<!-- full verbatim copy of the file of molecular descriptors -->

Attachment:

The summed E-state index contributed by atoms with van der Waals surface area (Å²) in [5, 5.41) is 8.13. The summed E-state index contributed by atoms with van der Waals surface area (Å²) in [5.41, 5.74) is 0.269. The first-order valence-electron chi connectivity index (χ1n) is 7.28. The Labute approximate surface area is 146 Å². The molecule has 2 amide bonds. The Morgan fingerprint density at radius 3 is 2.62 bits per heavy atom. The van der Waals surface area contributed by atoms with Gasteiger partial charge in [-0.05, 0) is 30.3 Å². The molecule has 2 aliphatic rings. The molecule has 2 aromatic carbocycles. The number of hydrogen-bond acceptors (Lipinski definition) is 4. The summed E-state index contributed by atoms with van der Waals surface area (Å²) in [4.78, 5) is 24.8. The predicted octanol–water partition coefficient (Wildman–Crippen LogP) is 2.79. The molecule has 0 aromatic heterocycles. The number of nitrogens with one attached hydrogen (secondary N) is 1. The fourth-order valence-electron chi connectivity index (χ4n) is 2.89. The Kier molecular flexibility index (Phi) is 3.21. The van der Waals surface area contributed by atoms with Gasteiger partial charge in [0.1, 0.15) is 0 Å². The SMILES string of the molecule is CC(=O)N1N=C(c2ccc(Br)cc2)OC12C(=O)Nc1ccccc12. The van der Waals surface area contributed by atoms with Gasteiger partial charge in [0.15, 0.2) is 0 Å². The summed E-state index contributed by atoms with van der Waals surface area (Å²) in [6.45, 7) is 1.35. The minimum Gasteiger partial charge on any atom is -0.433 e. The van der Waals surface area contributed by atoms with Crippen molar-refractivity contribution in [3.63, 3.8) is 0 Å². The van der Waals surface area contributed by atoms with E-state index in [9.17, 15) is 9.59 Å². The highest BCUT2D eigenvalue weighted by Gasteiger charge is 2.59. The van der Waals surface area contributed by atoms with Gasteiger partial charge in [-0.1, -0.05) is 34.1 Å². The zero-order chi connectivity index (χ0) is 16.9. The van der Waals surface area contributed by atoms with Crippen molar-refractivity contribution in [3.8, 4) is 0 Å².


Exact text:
The summed E-state index contributed by atoms with van der Waals surface area (Å²) in [5, 5.41) is 8.13. The summed E-state index contributed by atoms with van der Waals surface area (Å²) in [5.41, 5.74) is 0.269. The first-order valence-electron chi connectivity index (χ1n) is 7.28. The Labute approximate surface area is 146 Å². The molecule has 2 amide bonds. The Morgan fingerprint density at radius 3 is 2.62 bits per heavy atom. The van der Waals surface area contributed by atoms with Gasteiger partial charge in [-0.05, 0) is 30.3 Å². The molecule has 2 aliphatic rings. The molecule has 2 aromatic carbocycles. The number of hydrogen-bond acceptors (Lipinski definition) is 4. The summed E-state index contributed by atoms with van der Waals surface area (Å²) in [4.78, 5) is 24.8. The predicted octanol–water partition coefficient (Wildman–Crippen LogP) is 2.79. The molecule has 0 aromatic heterocycles. The number of nitrogens with one attached hydrogen (secondary N) is 1. The fourth-order valence-electron chi connectivity index (χ4n) is 2.89. The Kier molecular flexibility index (Phi) is 3.21. The van der Waals surface area contributed by atoms with Gasteiger partial charge in [0.1, 0.15) is 0 Å². The SMILES string of the molecule is CC(=O)N1N=C(c2ccc(Br)cc2)OC12C(=O)Nc1ccccc12. The van der Waals surface area contributed by atoms with Gasteiger partial charge in [0.15, 0.2) is 0 Å². The summed E-state index contributed by atoms with van der Waals surface area (Å²) in [6.45, 7) is 1.35. The minimum Gasteiger partial charge on any atom is -0.433 e. The van der Waals surface area contributed by atoms with Crippen molar-refractivity contribution in [3.63, 3.8) is 0 Å². The van der Waals surface area contributed by atoms with E-state index in [9.17, 15) is 9.59 Å². The highest BCUT2D eigenvalue weighted by Gasteiger charge is 2.59. The van der Waals surface area contributed by atoms with Gasteiger partial charge in [-0.1, -0.05) is 34.1 Å². The zero-order chi connectivity index (χ0) is 16.9. The van der Waals surface area contributed by atoms with Crippen molar-refractivity contribution in [3.8, 4) is 0 Å².